Today’s guest blogger, Allie Boniface, grew up just about 60 miles south-east of where I currently live. Although to drive there, it would take me most of the day – mainly because most of those 60 miles are over Lake Ontario. Nowadays though she lives with her husband in the New York city suburbs and teaches high school English. Allie currently has three books out with Samhain, all of her “One Night” series.
If you’re a Facebook fan, you’ve surely been tagged on the “15 Favorite Books” note. The rules? Take no more than 15 minutes and list the 15 books that have had the greatest influence on you, or that have stayed with you years after reading them. Last week I finally sat down to come up with my list, and the results were interesting.
Since I was a lit major in college and graduate school, some of the so-called “classics” ended up on my list. But so did a few not-so-well-known books, along with some contemporary favorites. What didn’t were any romance novels, besides Jane Austen’s Pride and Prejudice. And so I wondered why I ended up writing romance, when I never really read it.
Then I took a closer look at my list, and I realized that most of the 15 books have happy endings. More than that, they explore the human heart and human nature and the relationships people form with the world around them. And I thought, “Oh, okay. That makes sense.” Because those are the things I most like to explore in my own writing.
Yes, my novels fit into the contemporary romance genre, balancing ever-so-carefully on the edge of women’s fiction, as well. While I love writing about romance and sexual tension and, of course, creating a happy ending for my hero and heroine, I also find myself exploring the what and the why and the how people end up together, along with what they discover about themselves in the process.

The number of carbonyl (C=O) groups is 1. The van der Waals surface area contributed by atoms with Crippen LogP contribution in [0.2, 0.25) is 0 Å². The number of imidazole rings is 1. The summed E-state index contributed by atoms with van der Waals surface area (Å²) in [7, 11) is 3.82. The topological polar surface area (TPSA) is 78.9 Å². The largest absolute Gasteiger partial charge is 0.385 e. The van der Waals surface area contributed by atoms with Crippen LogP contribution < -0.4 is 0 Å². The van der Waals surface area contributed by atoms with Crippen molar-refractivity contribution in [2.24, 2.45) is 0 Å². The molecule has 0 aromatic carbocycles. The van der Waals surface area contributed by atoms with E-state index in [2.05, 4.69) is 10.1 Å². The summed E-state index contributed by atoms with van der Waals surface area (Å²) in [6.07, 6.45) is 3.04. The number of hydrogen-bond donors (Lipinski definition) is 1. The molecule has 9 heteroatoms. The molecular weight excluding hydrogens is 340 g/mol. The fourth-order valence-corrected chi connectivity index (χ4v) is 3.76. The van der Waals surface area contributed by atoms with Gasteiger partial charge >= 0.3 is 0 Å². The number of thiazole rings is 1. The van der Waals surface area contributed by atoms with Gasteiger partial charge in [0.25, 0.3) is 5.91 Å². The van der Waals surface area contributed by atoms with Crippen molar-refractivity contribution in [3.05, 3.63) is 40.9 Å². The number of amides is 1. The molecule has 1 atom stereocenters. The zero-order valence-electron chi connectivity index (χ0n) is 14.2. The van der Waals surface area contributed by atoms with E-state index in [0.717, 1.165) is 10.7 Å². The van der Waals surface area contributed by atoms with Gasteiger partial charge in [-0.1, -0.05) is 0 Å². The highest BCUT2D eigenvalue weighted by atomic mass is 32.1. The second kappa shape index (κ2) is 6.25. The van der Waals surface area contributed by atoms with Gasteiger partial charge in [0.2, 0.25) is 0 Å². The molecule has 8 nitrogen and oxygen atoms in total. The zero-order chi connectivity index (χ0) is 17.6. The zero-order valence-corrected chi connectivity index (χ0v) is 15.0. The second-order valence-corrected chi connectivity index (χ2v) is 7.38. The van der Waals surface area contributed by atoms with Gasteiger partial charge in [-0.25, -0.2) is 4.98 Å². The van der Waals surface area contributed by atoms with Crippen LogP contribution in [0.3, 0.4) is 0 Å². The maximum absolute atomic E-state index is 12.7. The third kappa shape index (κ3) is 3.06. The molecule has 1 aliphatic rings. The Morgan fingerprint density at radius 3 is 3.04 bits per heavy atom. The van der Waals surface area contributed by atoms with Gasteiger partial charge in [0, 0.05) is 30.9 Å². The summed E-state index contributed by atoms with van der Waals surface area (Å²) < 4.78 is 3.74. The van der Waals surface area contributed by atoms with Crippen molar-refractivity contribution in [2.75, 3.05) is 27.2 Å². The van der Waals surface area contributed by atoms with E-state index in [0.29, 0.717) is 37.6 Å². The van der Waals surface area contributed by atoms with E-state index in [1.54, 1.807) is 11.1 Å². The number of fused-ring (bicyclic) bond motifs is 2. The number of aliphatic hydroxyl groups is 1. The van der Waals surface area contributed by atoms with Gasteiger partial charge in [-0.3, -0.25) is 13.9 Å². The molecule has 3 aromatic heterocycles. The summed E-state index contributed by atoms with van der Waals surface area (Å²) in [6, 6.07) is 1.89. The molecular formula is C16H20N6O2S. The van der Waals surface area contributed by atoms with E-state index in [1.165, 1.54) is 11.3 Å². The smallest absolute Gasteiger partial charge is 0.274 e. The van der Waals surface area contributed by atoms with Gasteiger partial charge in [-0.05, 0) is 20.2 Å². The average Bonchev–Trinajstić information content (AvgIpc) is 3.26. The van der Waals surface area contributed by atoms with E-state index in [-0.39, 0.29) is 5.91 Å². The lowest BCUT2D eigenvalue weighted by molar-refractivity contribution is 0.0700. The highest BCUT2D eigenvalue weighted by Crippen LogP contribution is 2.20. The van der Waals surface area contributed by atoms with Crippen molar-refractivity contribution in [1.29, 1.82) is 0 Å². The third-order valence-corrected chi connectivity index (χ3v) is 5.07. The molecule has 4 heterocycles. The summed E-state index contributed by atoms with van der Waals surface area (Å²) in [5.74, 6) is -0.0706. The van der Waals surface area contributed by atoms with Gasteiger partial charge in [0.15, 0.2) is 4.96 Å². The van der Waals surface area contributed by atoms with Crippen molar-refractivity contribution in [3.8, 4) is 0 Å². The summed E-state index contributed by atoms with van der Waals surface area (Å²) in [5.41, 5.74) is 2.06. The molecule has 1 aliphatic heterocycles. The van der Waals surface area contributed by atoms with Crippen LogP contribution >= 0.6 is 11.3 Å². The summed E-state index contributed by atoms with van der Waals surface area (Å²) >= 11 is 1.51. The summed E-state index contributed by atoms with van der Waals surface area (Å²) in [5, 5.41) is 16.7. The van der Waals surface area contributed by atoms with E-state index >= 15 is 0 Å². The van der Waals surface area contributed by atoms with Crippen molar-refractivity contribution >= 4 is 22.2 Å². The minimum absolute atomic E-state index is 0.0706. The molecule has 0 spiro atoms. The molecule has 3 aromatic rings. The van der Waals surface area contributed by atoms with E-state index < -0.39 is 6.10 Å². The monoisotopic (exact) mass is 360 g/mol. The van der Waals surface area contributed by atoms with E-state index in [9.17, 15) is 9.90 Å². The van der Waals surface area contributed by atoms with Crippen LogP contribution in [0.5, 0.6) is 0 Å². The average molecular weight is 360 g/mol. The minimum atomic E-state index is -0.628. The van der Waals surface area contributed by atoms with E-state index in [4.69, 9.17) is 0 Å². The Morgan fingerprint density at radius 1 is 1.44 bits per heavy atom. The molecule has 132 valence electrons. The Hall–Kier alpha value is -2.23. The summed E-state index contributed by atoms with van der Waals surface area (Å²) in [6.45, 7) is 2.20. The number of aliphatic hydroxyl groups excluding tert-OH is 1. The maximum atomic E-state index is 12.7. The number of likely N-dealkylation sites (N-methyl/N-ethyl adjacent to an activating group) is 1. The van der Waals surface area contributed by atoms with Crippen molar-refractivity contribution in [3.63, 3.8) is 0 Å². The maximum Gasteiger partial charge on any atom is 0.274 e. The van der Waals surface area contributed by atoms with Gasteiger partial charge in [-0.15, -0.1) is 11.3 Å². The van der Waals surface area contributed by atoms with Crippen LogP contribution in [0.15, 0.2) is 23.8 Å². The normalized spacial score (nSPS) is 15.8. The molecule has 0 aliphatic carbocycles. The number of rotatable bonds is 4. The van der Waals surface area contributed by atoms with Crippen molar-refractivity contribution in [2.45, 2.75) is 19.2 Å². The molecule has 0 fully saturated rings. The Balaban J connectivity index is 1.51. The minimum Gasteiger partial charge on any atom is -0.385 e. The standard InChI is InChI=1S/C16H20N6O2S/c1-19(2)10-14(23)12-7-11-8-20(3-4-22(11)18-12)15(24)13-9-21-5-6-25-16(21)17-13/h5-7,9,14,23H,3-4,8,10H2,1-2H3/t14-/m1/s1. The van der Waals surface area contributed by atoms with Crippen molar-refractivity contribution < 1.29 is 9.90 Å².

What do your 15 (or 5, or 1) favorite books say about you? If you’re a writer, do you write in the same genre(s) you love to read, or something much different? Does it matter? Is your list a collection of many different genres?
Here are my favorites…wanna share some of yours?
- Pride and Prejudice (Jane Austen)
- The Curious Incident of the Dog in the Night-time (Mark Haddon)
- Up a Road Slowly (Irene Hunt)
- It (Stephen King)
- Atlas Shrugged (Ayn Rand)
- The Count of Monte Cristo (Alexandre Dumas)
- A Tree Grows in Brooklyn (Betty Smith)
- The Pact (Jodi Picoult)
- Looking for Alaska (John Green)
- Alive (Piers Paul Read)
- Gone with the Wind (Margaret Mitchell)
- The Lovely Bones (Alice Sebold)
- The Poisonwood Bible (Barbara Kingsolver)
- To Kill a Mockingbird (Harper Lee)
- The Outsiders (S.E. Hinton)
Oh, and since I like to help my guest authors get something back for being my guest, don’t forget to visit Samhain’s site, and take a look at–or if you feel inclined, and I hope you will be, buy–Allie’s latest book in her One Night series, One Night in Napa.
*Edited* Allie will be giving away a copy of her One Night in Napa, or any of her backlist, to one lucky commenter. So leave a comment and tell us what your favorite 15 books are!
Can anything really change in 24 hours? Can everything?
A One Night story.
Journalist Grant Walker has one chance to salvage his job and his relationship with his domineering father. Terrorists have kidnapped a fading film star’s son, and Grant has scored the first interview with the grieving mother. Even better, a new twist has just arrived on the scene—an illegitimate granddaughter who hasn’t been heard from in seven long years.
It’s the story of a lifetime, and all Grant has to do is deliver.
After discovering a terrible secret about her birth, Kira March left home vowing never to return. With her father kidnapped and her grandmother cracking under media pressure, it’s up to her to find and destroy all evidence of that secret. Trouble is, a reporter has weaseled his way into the house looking for answers—and he isn’t leaving until he gets them.
Yet as the hours pass, Kira finds herself falling for the very man who could destroy her. And when Grant comforts her in the wake of a midnight tragedy, he remembers why it’s a bad idea to get emotionally involved with an interview subject. Especially when the family name is on the line.
Warning: This title contains a hunky hero who thinks he knows it all, an unconventional heroine who’s out to prove him wrong, a ticking clock, family secrets, and enough sexual tension to heat every corner of an enormous mansion…especially when the power goes out.